My aim in choosing Brain Fever was (1) to read the book and really think about it, and (2) to give my fellow fiction/nonfiction-oriented FBCers something fun. Here is a poem of Kimiko’s from the book, as an example of what she does:
Barley. Poppy. Then pomegranate.
Now front porch light.
There’s no longer sensation without the one
once cradled in tissue, swaddled in blood—
feeling her hiccup inside the inside.
Turn the pages of a calendar
to retrieve one’s daughter
from his underground vow.
I must unlock the door, leave it ajar,
since by degrees
the son-in-law rations my weather.
What a different kind of poem from “The Idea” — a poem that begins with what Kimiko calls a “triggering quote” from a NYT Science Times article: “Theologians have likened this state of pre-awakening to sleep, to darkness, to life underground.” The lightning-quick juxtaposition — through rhythm and rhyme, between classical allusion and domestic anxiety — is a kind of play that only poetry can employ. It makes sense of the scientific article, but in a slant way: through association, in both senses of the word, and a kind of compressed (syntactic) play (logic). The place of “The Idea” is the mystery itself — a sublime “desire” the poem exquisitely explains through metaphor. It creates its own myth, a power that poetry has taken on throughout its history and across cultures. By contrast, in “Porch Light” where we are and what we face is multiple, across time and space and with different referents, and so is unstable.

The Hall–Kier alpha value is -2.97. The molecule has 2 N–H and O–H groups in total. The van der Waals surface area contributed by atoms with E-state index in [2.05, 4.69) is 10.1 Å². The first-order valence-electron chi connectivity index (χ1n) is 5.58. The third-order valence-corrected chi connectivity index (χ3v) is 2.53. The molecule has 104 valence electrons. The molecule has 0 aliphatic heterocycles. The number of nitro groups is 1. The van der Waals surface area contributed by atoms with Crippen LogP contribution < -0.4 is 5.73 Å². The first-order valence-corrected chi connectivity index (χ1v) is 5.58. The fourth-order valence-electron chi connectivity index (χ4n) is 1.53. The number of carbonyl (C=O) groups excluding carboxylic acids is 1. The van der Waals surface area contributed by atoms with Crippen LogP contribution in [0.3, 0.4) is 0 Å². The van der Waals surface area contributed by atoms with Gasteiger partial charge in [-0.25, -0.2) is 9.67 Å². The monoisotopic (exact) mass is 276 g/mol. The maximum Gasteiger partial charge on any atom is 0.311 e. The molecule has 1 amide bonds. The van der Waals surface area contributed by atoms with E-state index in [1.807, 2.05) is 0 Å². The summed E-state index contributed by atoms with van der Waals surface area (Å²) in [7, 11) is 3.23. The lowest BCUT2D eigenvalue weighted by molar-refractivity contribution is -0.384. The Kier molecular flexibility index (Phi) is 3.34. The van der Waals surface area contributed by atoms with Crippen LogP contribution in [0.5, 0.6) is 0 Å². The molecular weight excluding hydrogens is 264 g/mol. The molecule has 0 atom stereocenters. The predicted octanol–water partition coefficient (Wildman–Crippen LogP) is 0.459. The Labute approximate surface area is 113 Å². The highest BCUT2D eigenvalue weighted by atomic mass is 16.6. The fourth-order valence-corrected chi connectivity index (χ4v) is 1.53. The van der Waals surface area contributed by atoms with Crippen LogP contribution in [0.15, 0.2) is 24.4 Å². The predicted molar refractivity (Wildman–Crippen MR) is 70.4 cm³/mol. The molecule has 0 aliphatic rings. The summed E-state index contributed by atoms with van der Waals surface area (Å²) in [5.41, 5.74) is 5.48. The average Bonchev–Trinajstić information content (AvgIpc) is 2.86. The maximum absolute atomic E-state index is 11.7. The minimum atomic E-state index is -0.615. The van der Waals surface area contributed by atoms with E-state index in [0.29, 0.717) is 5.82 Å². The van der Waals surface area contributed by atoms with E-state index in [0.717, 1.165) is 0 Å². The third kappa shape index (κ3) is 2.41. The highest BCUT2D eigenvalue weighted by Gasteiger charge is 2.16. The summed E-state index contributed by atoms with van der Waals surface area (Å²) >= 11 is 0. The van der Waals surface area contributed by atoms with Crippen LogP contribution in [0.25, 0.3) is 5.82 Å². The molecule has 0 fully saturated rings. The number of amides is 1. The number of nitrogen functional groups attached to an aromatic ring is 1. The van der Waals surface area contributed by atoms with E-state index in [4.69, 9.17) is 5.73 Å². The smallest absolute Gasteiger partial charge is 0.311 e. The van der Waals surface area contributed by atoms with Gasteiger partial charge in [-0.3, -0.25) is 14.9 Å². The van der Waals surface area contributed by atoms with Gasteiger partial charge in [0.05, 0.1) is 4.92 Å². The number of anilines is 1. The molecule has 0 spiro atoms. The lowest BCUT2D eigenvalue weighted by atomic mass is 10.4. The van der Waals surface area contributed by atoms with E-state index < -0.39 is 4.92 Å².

This is one way to speak of a book. But Brain Fever does a lot of formal experimenting — a lot of playing around, with how to enact the above multiplicity. There are a lot of quotes from articles. It reminded me of Marianne Moore — here’s what Moore said when Donald Hall asked her about her use of quotations:
I was just trying to be honorable and not to steal things. I’ve always felt that if a thing had been said in the best way, how can you say it better? If I wanted to say something and somebody had said it ideally, then I’d take it but give the person credit for it. That’s all there is to it. If you are charmed by an author, I think it’s a very strange and invalid imagination that doesn’t long to share it. Somebody else should read it, don’t you think?
I have to say, though, other than to write about “Porch Light” above I did not go back to the articles Kimiko references in her poems. And that seems to me okay (albeit a bit lazy on my part!). A poem can be a thing itself, as can a poetry collection — it always exists in a context, whether explicit or not. I had a strong sense, in reading Kimiko’s latest, of it existing on its own, operating according to its own logic — despite the way it pulls in the world, and the way it continues various themes and practices from her previous books (especially Toxic Flora). It is just one of the many artifices in the art, but one that I find seductive.
There’s so much to say, and not enough time to say it. So I want to end by asking my fellow FBCers: think of the blacked-out, the left-out, and the before-and-after — i.e., the white space. This collection tries various tricks, simultaneously, to speak into and spotlight what seems beyond us. That too, is what poetry can offer. For instance, there’s a poem called “The Idea”…
Image Credit: Wikimedia Commons.